Examples of diseases and problems that could affect your child’s height

I have included this list of problems and diseases that can be linked to your child’s height2. I don’t want to scare you, but to raise awareness of these conditions. Although most of them are thankfully rare, they do affect children across the country.

Delay of growth

This condition may be inherited and symptoms are your child tends to be shorter than average and enters puberty later than average. Children with this issue do tend to catch up to their friends eventually and reach a normal adult height

Illnesses that affect their whole body

Examples are malnutrition over long periods of time, digestive tract diseases, kidney diseases, heart disease, lung disease, diabetes or chronic severe stress. Any of these conditions can cause growth issues.

Hormone Diseases

Your child’s growth can be affected by conditions that interfere with the bodies hormones. Examples of these conditions are:

  • Thyroid problems
  • Pituitary gland problems
  • Growth hormone deficiency
  • Cushing syndrome
  • Precocious puberty

Intrauterine growth restriction (IUGR)

This is when the growth of a baby in the uterus is slowed. Causes of IUGR can be smoking during pregnancy or not enough prenatal care. Normally this means that the baby is born smaller in weight and length than normal.

Genetic disorders

These are disorders that are passed down to children through their parent’s genes. Examples of common genetic disorders are:

  • Turner syndrome
  • Down syndrome
  • Achondroplasia

How are growth problems diagnosed in a 3-year-old?

Sometimes, growth problems can be diagnosed at birth. Your baby might be abnormally small for their gestational age. Otherwise, a growth problem can be noticed when your child’s growth is checked during regular exams by health professionals.

Diagnosis of any growth problems should be made by a healthcare professional. Normally they will consult a pediatric specialist. Your healthcare professional will ask about your 3-year-old’s symptoms and health history. They will probably also ask about your family’s health history.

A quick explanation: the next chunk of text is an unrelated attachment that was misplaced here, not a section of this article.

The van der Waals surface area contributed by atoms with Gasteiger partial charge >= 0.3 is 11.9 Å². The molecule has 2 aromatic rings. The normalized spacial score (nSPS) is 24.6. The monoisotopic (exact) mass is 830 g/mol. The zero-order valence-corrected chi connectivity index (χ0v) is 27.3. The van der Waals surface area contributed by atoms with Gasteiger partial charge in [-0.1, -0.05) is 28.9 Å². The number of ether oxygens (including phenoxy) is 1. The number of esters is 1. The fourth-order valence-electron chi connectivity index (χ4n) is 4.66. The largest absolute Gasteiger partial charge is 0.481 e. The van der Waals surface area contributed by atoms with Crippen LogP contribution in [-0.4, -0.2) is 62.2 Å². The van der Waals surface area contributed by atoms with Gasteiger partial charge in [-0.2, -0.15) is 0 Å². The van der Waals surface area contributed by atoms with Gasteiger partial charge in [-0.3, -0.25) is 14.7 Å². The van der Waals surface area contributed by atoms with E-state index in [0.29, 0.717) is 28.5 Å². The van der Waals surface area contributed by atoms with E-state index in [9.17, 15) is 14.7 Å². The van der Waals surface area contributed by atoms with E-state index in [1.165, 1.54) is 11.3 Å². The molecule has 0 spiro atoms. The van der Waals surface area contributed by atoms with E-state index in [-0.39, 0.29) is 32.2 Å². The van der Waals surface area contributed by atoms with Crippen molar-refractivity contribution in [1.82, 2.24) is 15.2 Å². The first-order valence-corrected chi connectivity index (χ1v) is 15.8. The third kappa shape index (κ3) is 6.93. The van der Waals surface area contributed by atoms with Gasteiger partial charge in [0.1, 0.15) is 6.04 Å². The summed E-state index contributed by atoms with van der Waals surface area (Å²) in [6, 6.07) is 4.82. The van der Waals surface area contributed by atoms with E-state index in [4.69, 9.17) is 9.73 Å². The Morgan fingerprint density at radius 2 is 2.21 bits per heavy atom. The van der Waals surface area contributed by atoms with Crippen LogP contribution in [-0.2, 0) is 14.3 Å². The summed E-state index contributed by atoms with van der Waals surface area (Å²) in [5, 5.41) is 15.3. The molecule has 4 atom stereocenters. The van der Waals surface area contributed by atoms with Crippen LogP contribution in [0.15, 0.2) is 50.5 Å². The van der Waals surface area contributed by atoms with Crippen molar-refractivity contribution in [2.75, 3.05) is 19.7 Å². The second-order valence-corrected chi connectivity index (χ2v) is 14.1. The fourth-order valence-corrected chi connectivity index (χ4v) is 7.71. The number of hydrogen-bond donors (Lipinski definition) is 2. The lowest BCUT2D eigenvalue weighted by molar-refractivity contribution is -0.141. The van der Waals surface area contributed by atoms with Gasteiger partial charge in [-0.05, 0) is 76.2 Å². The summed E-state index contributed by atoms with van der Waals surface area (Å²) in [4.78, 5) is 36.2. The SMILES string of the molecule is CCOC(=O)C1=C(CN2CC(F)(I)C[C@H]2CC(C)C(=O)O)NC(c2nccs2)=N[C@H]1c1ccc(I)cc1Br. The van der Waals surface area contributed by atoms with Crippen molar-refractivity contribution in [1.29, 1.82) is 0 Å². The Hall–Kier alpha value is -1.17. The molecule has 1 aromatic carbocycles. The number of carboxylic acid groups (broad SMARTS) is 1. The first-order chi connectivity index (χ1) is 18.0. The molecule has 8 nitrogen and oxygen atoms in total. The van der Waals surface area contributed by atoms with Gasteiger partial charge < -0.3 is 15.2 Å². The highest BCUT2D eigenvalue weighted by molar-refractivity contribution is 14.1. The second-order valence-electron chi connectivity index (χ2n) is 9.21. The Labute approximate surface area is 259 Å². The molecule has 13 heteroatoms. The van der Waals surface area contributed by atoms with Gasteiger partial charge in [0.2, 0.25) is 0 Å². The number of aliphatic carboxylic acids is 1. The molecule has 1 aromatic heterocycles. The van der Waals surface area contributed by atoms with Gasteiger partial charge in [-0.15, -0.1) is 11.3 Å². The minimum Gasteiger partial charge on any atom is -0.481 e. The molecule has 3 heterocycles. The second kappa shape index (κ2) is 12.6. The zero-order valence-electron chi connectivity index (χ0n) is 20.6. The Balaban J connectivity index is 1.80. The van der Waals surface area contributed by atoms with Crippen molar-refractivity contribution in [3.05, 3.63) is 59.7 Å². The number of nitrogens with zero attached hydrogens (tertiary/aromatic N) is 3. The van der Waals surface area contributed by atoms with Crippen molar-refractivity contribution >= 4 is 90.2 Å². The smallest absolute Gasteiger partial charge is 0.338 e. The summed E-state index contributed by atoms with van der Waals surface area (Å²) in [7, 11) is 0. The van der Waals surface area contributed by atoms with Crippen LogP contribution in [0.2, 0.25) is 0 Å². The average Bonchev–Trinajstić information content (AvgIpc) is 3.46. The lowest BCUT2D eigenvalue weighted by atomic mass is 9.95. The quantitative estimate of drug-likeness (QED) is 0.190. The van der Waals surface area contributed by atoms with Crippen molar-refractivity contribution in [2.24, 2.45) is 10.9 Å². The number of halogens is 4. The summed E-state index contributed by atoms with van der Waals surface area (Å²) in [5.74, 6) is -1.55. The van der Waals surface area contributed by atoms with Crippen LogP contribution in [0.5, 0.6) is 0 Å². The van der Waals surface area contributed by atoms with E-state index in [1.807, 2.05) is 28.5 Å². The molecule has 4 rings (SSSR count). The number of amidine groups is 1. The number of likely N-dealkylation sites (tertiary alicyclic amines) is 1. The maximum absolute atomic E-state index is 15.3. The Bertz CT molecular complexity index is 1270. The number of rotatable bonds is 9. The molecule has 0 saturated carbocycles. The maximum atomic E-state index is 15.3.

The healthcare professional will give your 3-year-old a physical exam and they may check your 3-year-old’s health and growth over a number of months.

They might also request tests, such as:

  • Blood tests: These can check for hormone, chromosomal, or other disorders that can cause growth problems.
  • X-ray: This test uses a small and safe amount of radiation to make images of tissues inside the body. An x-ray may be taken of their hand and wrist. This can be used to estimate bone age. If your child has hormone problems bone age is often less than calendar age.

How would a growth problem be treated in my 3-year-old?

Fortunately, many conditions that cause growth problems in our children can be managed or corrected with medical treatment. 

Your healthcare professional will base the treatment for any condition on:

  • Your wishes about treatment
  • Your child’s current health and health history
  • How bad the problem is
  • What is causing the growth problem
  • How able your child is to deal with taking medicines and deal with procedures.

Some children may also develop poor self-esteem or even depression because of their height. You can talk to your child about their feelings and give them support about their height. Self-esteem and depression issues can also be addressed using psychological counseling.

Key Points to remember about growth problems in your 3-year-old

If you feel like your 3-year-old’s growth is a problem and you want to visit a healthcare professional like a doctor to discuss your child’s health. Then here is a useful list of tips to help you get the most from your visit:

  • Write down the exact reason for your visit. It’s easy to forget the details when you only have a short time with your doctor.
  • Write down any questions you want answering. It’s easy to forget important questions and regret it afterward.
  • If your doctor gives your child a new diagnosis (the name for a condition) or prescribes them any medication. Then take a moment and write these down so you can research them later.
  • Ask the doctor why a medicine or treatment has been prescribed and how it will help your child. Also, ask about side-effects.
  • Ask about alternative treatments to their condition.
  • Ask what tests might be done to confirm the diagnosis.
  • Ask about what to expect if your child didn’t get treatment or misses a treatment.
  • Ask for an out of hours contact number in case of any emergency.